Wednesday, June 8, 2016

Nurse Transplanted

By Teresa Holloway, ©1971

Nurse Karen Carty was upset about her father. Unless the deadly disease he had was overcome, he was doomed. There was hope, of course. Dr. Court Delaney—young, capable, dedicated—had an idea that just might work. Suddenly—out of the blue—Karen and Court realized that there was a sinister plot afoot—one that was more violent, more horrible than any conceived by nature. But then—almost at the last minute—a sacrifice paid off.

GRADE: C+

BEST QUOTES:
“Anybody who can design and sew like you do is wasting her time as a nurse.”

“Oh, come on, Milly. You’re tiny enough to fit into a man’s pocket. Just be sure it’s not Dr Bryson’s.”     
 
“No corner of America is immune from the scrutiny of alien eyes.”

REVIEW:
Nurse Karen Carty lives with her father, who works at the local paint factory—you don’t have to be a close reader to figure out that this guy isn’t just inventing new dining room colors. It’s also pretty easy to tell that the envelope her father gives her to hide is more than just the light bill, particularly when someone tries to snatch her handbag as she leaves the hospital and after her locker is ransacked. Third time’s the charm, though; eventually the house is totally ransacked and the envelope goes missing.  

Also complicating her life, Dad has been admitted to the hospital, and it turns out that he has kidney failure and needs a transplant—hence the book title! Fortunately, Karen’s childhood sweetheart, Court Delaney, is a doctor who specializes in transplants, and coincidentally has just come home to practice medicine, so he’s available to help save Mr. Carty’s life. But his “big brother attitude,” as Karen calls it, is wearing thin. If only nice girls made passes!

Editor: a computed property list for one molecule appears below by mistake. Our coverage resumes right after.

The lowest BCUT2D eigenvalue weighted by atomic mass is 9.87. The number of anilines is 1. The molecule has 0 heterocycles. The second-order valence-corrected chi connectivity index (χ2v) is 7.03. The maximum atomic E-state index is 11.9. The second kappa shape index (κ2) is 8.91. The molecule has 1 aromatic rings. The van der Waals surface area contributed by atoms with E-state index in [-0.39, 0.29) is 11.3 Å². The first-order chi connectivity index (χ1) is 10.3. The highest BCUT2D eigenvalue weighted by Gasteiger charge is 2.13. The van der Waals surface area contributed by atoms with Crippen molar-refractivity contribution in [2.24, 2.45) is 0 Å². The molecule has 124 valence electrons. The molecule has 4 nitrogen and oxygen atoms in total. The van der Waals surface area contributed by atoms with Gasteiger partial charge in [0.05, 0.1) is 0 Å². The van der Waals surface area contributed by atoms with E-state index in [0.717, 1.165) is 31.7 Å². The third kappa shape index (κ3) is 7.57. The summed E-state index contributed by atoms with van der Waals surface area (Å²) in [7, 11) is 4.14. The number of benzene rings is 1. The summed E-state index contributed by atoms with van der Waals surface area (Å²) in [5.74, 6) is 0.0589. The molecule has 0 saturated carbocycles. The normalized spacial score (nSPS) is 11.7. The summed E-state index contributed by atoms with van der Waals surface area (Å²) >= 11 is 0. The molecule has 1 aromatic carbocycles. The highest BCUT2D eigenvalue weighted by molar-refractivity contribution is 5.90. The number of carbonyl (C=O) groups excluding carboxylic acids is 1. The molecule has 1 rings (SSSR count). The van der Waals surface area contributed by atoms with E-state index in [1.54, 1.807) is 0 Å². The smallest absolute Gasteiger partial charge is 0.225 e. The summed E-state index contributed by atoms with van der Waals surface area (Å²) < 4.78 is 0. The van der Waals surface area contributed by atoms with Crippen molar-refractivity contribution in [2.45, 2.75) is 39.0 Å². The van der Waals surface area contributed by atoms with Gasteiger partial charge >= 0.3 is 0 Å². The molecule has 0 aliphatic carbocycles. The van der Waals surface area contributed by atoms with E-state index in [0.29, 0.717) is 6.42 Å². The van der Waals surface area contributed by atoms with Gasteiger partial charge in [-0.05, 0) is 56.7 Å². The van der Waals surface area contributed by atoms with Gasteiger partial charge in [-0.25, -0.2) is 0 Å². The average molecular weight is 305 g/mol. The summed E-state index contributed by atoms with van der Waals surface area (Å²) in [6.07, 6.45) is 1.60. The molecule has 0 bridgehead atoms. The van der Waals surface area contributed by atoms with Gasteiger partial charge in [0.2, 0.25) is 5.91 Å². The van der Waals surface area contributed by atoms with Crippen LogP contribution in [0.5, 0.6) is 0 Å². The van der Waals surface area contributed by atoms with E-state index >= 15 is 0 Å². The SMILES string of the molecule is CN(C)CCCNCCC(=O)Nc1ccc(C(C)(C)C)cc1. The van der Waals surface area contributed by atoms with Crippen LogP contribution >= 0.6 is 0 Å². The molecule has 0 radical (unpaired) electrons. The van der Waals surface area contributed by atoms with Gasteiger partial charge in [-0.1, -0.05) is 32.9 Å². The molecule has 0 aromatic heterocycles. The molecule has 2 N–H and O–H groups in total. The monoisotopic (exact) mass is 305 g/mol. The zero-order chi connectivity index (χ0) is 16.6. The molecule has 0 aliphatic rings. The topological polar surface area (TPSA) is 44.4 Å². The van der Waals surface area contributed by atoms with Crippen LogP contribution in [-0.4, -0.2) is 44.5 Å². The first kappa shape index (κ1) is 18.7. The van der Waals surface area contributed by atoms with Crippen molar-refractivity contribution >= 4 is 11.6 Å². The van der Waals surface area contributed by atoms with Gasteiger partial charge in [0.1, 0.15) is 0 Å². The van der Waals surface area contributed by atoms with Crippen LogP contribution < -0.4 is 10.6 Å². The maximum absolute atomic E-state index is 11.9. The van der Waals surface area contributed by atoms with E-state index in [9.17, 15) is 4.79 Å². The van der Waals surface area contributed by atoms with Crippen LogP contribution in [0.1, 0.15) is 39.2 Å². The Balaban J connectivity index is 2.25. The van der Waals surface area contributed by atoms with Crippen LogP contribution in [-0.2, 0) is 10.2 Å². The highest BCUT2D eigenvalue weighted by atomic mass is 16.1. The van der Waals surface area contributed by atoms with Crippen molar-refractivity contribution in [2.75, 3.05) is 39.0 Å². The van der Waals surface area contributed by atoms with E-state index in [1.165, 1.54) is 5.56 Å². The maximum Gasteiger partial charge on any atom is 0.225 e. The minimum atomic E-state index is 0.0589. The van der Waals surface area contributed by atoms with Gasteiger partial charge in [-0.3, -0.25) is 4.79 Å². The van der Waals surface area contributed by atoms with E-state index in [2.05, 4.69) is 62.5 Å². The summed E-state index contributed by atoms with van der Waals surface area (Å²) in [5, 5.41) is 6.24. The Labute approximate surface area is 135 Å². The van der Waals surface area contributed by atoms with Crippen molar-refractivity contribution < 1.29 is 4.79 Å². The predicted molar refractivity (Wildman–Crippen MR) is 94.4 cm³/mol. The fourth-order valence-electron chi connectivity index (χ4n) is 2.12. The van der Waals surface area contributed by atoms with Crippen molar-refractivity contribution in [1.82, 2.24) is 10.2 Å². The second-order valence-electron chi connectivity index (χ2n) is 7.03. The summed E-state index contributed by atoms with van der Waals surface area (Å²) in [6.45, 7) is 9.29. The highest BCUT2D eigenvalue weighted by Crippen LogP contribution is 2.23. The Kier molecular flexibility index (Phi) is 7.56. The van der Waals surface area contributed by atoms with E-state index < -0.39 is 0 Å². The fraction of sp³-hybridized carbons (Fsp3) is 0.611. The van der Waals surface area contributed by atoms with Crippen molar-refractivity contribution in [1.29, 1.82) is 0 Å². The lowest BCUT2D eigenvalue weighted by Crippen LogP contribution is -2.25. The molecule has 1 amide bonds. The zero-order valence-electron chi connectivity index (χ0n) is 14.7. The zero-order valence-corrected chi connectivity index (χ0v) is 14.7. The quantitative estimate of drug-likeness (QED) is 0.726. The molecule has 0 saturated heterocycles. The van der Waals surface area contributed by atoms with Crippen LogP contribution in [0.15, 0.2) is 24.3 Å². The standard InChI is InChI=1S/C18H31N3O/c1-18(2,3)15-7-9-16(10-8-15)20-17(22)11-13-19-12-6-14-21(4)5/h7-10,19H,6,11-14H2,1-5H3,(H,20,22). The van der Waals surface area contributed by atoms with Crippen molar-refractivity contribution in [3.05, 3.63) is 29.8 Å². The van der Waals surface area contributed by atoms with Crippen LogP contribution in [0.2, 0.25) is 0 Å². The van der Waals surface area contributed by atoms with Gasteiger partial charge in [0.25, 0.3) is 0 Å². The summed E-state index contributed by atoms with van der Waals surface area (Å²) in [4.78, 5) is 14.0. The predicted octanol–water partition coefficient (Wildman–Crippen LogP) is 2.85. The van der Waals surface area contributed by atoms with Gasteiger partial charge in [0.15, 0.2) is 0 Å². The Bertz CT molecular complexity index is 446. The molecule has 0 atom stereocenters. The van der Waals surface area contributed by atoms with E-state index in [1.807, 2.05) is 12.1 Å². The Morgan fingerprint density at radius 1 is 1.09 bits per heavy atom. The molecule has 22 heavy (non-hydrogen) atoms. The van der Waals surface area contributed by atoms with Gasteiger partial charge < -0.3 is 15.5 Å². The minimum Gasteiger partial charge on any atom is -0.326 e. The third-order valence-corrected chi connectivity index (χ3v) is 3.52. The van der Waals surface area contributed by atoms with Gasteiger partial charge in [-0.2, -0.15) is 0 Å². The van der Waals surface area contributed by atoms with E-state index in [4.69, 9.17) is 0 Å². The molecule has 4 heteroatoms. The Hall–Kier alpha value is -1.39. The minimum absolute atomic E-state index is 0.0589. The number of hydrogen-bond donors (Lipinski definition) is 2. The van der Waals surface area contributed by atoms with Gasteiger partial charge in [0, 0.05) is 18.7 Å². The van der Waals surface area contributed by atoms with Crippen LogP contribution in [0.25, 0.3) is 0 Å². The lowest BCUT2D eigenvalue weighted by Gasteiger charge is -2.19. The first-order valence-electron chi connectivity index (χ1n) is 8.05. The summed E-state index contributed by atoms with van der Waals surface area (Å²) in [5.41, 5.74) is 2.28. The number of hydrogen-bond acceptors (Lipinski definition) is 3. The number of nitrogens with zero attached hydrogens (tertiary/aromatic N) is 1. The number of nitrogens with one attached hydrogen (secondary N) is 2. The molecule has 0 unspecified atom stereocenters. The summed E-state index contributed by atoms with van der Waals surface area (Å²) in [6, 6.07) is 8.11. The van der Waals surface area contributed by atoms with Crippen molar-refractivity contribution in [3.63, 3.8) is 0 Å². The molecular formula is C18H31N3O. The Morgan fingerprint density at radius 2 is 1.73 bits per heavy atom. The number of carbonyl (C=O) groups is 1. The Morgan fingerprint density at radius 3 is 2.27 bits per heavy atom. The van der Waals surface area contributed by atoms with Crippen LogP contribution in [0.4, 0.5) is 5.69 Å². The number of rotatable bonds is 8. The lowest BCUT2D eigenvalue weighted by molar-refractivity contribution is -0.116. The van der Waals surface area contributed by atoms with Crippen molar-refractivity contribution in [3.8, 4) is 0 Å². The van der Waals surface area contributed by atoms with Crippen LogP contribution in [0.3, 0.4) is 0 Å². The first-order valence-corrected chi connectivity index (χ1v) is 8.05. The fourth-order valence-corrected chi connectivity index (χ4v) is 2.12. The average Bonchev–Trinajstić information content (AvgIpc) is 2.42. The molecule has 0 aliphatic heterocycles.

Court has a human kidney that’s been transplanted into a chimpanzee, so as to “heal” it from the rigors of the donor process, just waiting for someone to need it, so things are looking up for Mr. Carty. But then Nurse Milly, a good friend of the Cartys, is attacked and badly burned, but she insists that she just “fell” on the wood stove in a clumsy accident and won’t tell who did it. Milly’s biggest concern, actually, seems to be about her beachwear: “Am I going to have such a horrible scar that I won’t ever be able to wear a bikini again?” she pathetically cries to Karen. (Rest assured, readers, that the answer is no.)

Finally the FBI arrives on the scene and the agent spills the beans that Mr. Carty has developed a special paint that is immune to light and heat, which means, apparently, that it has huge benefits to the military. Still Karen hasn’t figured out that the envelope has something to do with this. For a highly intelligent surgical nurse, she can be mighty dumb.

The last twist in the case is that the chimpanzee is found shot dead, so there go Mr. Carty’s chances at a new lease on life. A meeting at the hospital of likely suspects finishes with the guilty party being led away in handcuffs, but there’s still the matter of Mr. Carty’s need for a kidney. The obvious solution finally reached, all that remains is for Karen and Court to arrive at an understanding and smooch us out the back cover.

The ham-handed patriotism is so dated it’s almost cute, but the extensive plot to steal the paint formula is as far-fetched as housing a kidney inside a chimpanzee. The writing is not terrible, but not great either, and in the end I find it hard to come up with any real reason why I should try to persuade you to read this book.

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